Due to a tight labor market as reported recently in a Wall Street Journal article, logistics firms, manufacturers and developers are incorporating Silicon Valley-like amenities to attract and retain employees. A few of these amenities across various centers are patios, discounted dining venues, gyms, landscaped walking trails and a beach bocce court among many others.

Warehouses finally coming along to upgrading their experience is teaching you two valuable principles to succeeding long term.

1. Environment must be prioritized.

Maybe it's a millennial thing, maybe it's the national unemployment rate being 3.6 percent,  maybe it's due to more job options, or maybe people are fed up--regardless, the physical environment has never been as important as it is now. Money is important, but your workspace is just as important when it comes to attracting and retaining employees.

U.K. online fashion retailer ASOS designed a 1-million-square-foot distribution center in the Atlanta region with a plethora of amenities focused on various aspects of their employee's life. At the distribution center are skylights for natural light, two full basketball courts, a soccer field, a gym, and a health facility. There's a salad bar along with pizza and grill stations that are partially subsidized by ASOS. If you're want to boost your appearance, there's even a temporary pop-up nail bar and barbershop.

Don't let the sizzle of these amenities lead you to think grandiosity is the only way to go. You can optimize your workforce and the environment by addressing smaller things of scale. You can work on the quality of your snacking options available, spice up your interior designing, and even work on educating your workforce about healthy eating among other things. 

2. Don't forget about your substance.

As humans in general, there's a tendency to focus on the shiny objects and the sizzle. However, it's the fundamentals of life, the substance, that actually moves the needle forward in the most impactful manner.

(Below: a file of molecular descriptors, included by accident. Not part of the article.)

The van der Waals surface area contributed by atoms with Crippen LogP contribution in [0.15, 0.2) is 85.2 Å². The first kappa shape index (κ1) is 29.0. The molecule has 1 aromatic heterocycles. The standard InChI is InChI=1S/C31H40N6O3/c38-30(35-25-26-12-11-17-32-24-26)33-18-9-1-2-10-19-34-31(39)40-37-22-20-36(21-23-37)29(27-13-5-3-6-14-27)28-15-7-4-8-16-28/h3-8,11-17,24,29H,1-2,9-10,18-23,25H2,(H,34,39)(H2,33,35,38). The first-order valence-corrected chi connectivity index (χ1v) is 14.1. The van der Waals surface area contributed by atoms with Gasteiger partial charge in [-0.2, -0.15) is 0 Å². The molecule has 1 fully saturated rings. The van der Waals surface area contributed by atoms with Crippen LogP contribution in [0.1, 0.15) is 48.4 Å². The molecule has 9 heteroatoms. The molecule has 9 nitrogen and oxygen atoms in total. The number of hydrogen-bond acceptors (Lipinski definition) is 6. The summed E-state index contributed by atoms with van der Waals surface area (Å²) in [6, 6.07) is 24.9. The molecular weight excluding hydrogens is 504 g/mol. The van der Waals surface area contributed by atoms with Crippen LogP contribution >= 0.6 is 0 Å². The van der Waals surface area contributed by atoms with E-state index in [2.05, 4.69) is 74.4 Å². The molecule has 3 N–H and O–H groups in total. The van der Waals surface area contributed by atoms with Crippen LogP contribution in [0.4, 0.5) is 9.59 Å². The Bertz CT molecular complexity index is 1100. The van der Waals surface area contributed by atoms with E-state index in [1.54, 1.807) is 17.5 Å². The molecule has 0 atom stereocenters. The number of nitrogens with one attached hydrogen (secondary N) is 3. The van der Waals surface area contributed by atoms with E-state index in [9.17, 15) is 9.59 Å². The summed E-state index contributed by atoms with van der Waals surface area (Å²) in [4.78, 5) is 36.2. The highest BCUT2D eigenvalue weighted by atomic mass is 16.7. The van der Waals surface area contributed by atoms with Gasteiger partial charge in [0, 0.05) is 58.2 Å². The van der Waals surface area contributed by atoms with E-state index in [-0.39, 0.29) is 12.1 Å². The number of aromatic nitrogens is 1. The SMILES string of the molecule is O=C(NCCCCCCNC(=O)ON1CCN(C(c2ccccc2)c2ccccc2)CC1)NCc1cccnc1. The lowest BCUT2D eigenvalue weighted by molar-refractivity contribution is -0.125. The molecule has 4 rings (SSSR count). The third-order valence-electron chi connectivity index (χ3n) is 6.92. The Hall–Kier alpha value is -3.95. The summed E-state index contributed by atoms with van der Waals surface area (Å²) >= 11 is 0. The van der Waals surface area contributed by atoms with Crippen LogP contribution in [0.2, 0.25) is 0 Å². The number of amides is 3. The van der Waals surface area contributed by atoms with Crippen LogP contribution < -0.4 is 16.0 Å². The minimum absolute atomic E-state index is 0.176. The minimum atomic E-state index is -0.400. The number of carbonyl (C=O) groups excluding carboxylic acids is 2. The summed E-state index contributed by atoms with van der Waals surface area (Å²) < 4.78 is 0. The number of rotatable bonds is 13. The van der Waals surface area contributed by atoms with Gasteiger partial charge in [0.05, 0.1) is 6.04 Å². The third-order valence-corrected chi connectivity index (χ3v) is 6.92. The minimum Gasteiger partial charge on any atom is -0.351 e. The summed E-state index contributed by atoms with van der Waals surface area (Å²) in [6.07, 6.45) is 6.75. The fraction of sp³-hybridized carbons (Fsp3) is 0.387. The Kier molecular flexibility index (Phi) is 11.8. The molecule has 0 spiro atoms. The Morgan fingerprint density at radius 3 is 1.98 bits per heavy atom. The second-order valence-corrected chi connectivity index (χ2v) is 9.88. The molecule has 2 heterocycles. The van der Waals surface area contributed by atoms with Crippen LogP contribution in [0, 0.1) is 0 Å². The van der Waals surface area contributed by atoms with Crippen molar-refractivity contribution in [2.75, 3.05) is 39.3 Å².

While warehouses are adding more of these grandiose amenities, there's also a recognition that fundamental factors important to people such as work schedules, wages, ventilation, water filtration, and insurance need addressing.

If you're wondering how to unravel more substance within your company and team, it's easier than you think. Start by asking your team members and learning what things are actually important to them. Next, begin to act on those recommendations. 

Warehouses adding fancy amenities are great, but as they'll quickly find out, optimizing the fundamentals will go a long way in terms of winning long term.

As you look toward the future, seek to marry the creative and grandiose factors with the tried and true fundamentals of everyday work.

Amazon Fires the First Shot.


Amazon to Raise Its Minimum U.S. Wage to $15 an Hour

New level starts Nov. 1, covers more than 250,000 current employees, 100,000 seasonal workers

By Laura Stevens

Updated Oct. 2, 2018 1:44 p.m. ET

Amazon.com Inc. on Tuesday said it was raising the minimum wage it pays all U.S. workers to $15 an hour, a move that comes as the company faced increased criticism about pay and benefits for its warehouse workers.

The new minimum wage will kick in Nov. 1, covering more than 250,000 current employees and 100,000 seasonal holiday employees. The company said it also will start lobbying Congress for an increase in the federal minimum wage, which was set nearly a decade ago and is currently $7.25 an hour.